Published on December 3, 2008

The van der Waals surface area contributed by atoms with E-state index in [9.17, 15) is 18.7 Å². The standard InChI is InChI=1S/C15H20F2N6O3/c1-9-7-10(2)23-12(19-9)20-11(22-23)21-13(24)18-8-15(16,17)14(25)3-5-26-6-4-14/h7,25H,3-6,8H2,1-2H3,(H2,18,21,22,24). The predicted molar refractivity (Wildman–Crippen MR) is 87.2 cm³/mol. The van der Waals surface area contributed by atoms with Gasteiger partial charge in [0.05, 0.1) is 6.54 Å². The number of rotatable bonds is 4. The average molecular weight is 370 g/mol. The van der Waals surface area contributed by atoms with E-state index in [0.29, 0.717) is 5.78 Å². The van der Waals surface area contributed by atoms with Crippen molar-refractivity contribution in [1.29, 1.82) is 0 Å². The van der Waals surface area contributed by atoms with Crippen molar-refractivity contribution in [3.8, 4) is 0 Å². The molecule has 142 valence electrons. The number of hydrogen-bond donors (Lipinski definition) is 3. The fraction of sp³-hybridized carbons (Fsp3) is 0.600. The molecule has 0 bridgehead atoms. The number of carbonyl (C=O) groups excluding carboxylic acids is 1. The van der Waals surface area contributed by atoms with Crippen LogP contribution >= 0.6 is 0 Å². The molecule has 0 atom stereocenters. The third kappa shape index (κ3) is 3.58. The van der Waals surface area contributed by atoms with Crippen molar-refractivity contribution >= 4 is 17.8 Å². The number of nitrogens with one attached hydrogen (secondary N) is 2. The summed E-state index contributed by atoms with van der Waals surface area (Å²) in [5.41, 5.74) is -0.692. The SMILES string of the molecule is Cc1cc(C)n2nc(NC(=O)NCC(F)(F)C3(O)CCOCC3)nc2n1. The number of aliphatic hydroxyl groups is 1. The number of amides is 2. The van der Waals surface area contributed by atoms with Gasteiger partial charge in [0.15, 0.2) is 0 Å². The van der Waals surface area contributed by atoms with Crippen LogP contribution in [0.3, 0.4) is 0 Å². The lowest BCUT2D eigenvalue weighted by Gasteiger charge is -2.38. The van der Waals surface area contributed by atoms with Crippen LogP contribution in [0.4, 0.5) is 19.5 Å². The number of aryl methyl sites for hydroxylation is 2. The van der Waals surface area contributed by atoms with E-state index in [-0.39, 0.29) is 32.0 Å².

Community Based Primary Health CareThe Answer to Addressing Child Mortality : Community Based Primary Health CareThe Answer to Addressing Child Mortality Paul Freeman Chairman CBPHC-WG APHA Content Overview : Content Overview The need OVCs What is CBPHC Evidence of What works Examples OVC programs Where We Stand on Child Survival U5MR declined ¼ between 1990 & 2006 : Where We Stand on Child Survival U5MR declined ¼ between 1990 & 2006 Source. UNICEF Global distribution of cause-specific mortality among children under five : Global distribution of cause-specific mortality among children under five Undernutrition is implicated in up to 50% of all deaths of children under five Source: World Health Organization and UNICEF Where We Stand on Malnutrition: South Asia and Africa have highest levels : Where We Stand on Malnutrition: South Asia and Africa have highest levels Where We Stand on HIV/AIDS: Sub-Saharan Africa accounts for 90% of paediatric HIV infections : Where We Stand on HIV/AIDS: Sub-Saharan Africa accounts for 90% of paediatric HIV infections Source: UNICEF Orphans & Vulnerable Children : Orphans & Vulnerable Children Orphans SubSahara Africa 30.9 Million 1990 48 Million 2005 53 Million 2010 30% due AIDS >12% of all children AIDS related At risk for schooling, food security, HIV 0-3 yrs old whoes mother dies are 3.9 times more likely to die in 1yr 0-5 yrs 16% of all orphans ->physical, nurturing needs greatest 12-17yrs 50% of all OVCs 66% of double orphans The closer to biological family-better care, schooling Selective primary health care and trends in immunization rates since 1980 : Selective primary health care and trends in immunization rates since 1980 Source: UNICEF Low Utilization of Health Facilities : 9 Low Utilization of Health Facilities % sick children who were taken first to a health facility Source: Arifeen S, Paryio G, Schellenberg J et al Overall Conclusions of Multi-country Facility-Based IMCI Evaluation : 10 Overall Conclusions of Multi-country Facility-Based IMCI Evaluation IMCI improves quality of care IMCI does not increase overall costs Either for providers or out-of-pocket IMCI dramatically reduces cost per child managed correctly IMCI is the gold standard for facility care of children aged 7 days – 5 years Overall Conclusions of Facility-Based IMCI Evaluation (cont.) : 11 IMCI can have an impact on mortality and nutrition But this requires: Strengthening health systems Reaching out to the community IMCI was least likely to be implemented well where it was needed most IMCI did not expand to areas of greatest need and there was no prioritization given to these areas Overall Conclusions of Facility-Based IMCI Evaluation (cont.) Slide 12: From 70 – 90% of all sickness care takes place in the home Household members, especially mothers: make the primary diagnoses of illnesses assess the severity and likely outcomes select among available providers and treatment options procure and administer treatments How about sickness care? WHO, World Health Report 2002. Reducing Risks, Promoting Healthy Life Slide Source Henry Moseley Why CBPHC?Lessons Learned from a hundred years : Why CBPHC?Lessons Learned from a hundred years Scaling-up will not be achieved through facility-based and outreach services alone: Community Partnerships are central to achieving coverage, creating demand and achieving sustainability. Ensuring a continuum of care by delivering integrated packages of health, nutrition, HIV, water and sanitation interventions will be critical to achieving maximal impact on maternal, newborn and child survival. Strengthening of ‘health-systems for outcomes’ combines the strength of selective/vertical approaches and comprehensive/horizontal approaches to scaling up evidence-based, high-impact intervention packages and practices, while removing system-wide bottlenecks to health care provision and usage. (Source R.Knippenburg UNICEF) What Is CBPHC? : What Is CBPHC? CBPHC is a process through which health programs and communities work together to improve health and control disease. CBPHC includes the promotion of key behaviors at the household level as well as the provision of health care and health services OUTSIDE of static facilities at the community level. CBPHC can (and of course should) connect to existing health services, health programs, and health care provided at static facilities (including health centers and hospitals) and be closely integrated with them. What is CBPHC? (cont.) : What is CBPHC? (cont.) CBPHC also includes multi-sectoral approaches to health improvement beyond the provision of health services per se, including programs which seek to improve education, income, nutrition, living standards, and empowerment. CBPHC programs may or may not be in collaboration with governmental or private health care programs; they may be either comprehensive in scope or highly selective; and they may or may not be part of a program which includes the provision of services at fixed facilities. What Is CPBHC? (cont.) : What Is CPBHC? (cont.) CBPHC includes the following three different types of activities: (1) Communications with individuals, families and communities to improve key practices; (2) Social mobilization and community involvement for planning, delivering and using health services; (3) Provision of health care in the community, including preventive services (e.g., immunizations) or curative services (e.g., community-based treatment of pneumonia). Slide 17: A Continuum of Care in Time and Place Source: PMNCH (www.who.int/pmnch/about/continuum_of_care/en/index.htm), accessed 30 September 2007 Technical Interventions Priority child survival interventions for scale up : Technical Interventions Priority child survival interventions for scale up Insecticide-treated materials and/or indoor residual spraying for malaria Malaria treatment Intermittent preventive therapy for malaria for pregnant women Exclusive breastfeeding promotion for first 6 months Continued breastfeeding promotion until at least 24 months Ready to use therapeutic foods for severely malnourished children Promotion of complementary feeding for children focused on 6 to 23 months Supplementary feeding for food-insecure families focused on 6 to 23 months Technical Interventions (cont.) Priority child survival interventions for scale up : Technical Interventions (cont.) Priority child survival interventions for scale up Insecticide-treated materials and/or indoor residual spraying for malaria Malaria treatment Intermittent preventive therapy for malaria for pregnant women Exclusive breastfeeding promotion for first 6 months Continued breastfeeding promotion until at least 24 months Ready to use therapeutic foods for severely malnourished children Promotion of complementary feeding for children focused on 6 to 23 months Supplementary feeding for food-insecure families focused on 6 to 23 months Setting Stage for Successful Interventions : Setting Stage for Successful Interventions Community partnerships in PHC Scaling up community partnerships, a continuum of care, effective health systems for outcomes Participative planning, implementation, monitoring & evaluation Uniting for Child Survival Pivotal actions at the macro-level Planning, funding, cooperation Comprehensive needs OVCs : Comprehensive needs OVCs Support for caregivers-extended family, communities Multisectoral core needs-physical/mental health, nutrition, education, material support, day/after school Commitment from government- policy, legislation, situational analysis, planning, monitoring, resources, accelerated evidence based prevention & ARV access for all members of society. Child & female led households special needs Meet needs without setting OVCs apart from rest of society Note also needs of children with chronically ill parents Bana ba Keletso Orphan Day Care Centre, urban village Botswana : Bana ba Keletso Orphan Day Care Centre, urban village Botswana Actively reaches out to orphaned children Preschool children cared for during the day Older children –meals, skilled based activities, psychosocial counseling Family outreach program –counseling and support through home visits. Comprehensive, quality but labor intensive, maybe hard to scale up, sets orphans apart. Ikamva Labantu Organization Cape Town South Africa : Ikamva Labantu Organization Cape Town South Africa Decentralized Two outreach strategies –identifies OVC through network of 250 creches & by word of mouth request for assistance. Follow Up visits to OVC and families Support –indirectly through creches -directly through home visits, material & nutritional support, capacity building in home, access to government grants. Helps families to build resources in the long run, does not separate out OVCs as attend creches with other children, uses local structures, serve more children, cheaper, more easily scalable. FBOs can offer : FBOs can offer Christian unconditional love as basis towards building self love and efficacy “Immunization” against future trials Moving away from dependence towards building confidence in community participation and empowerment Conclusion : Conclusion Getting community commitment is an essential part of addressing child health if we are going to reach the most needy children & achieve sustainable programs. This involvement should be in all phases of program planning, implementation and evaluation.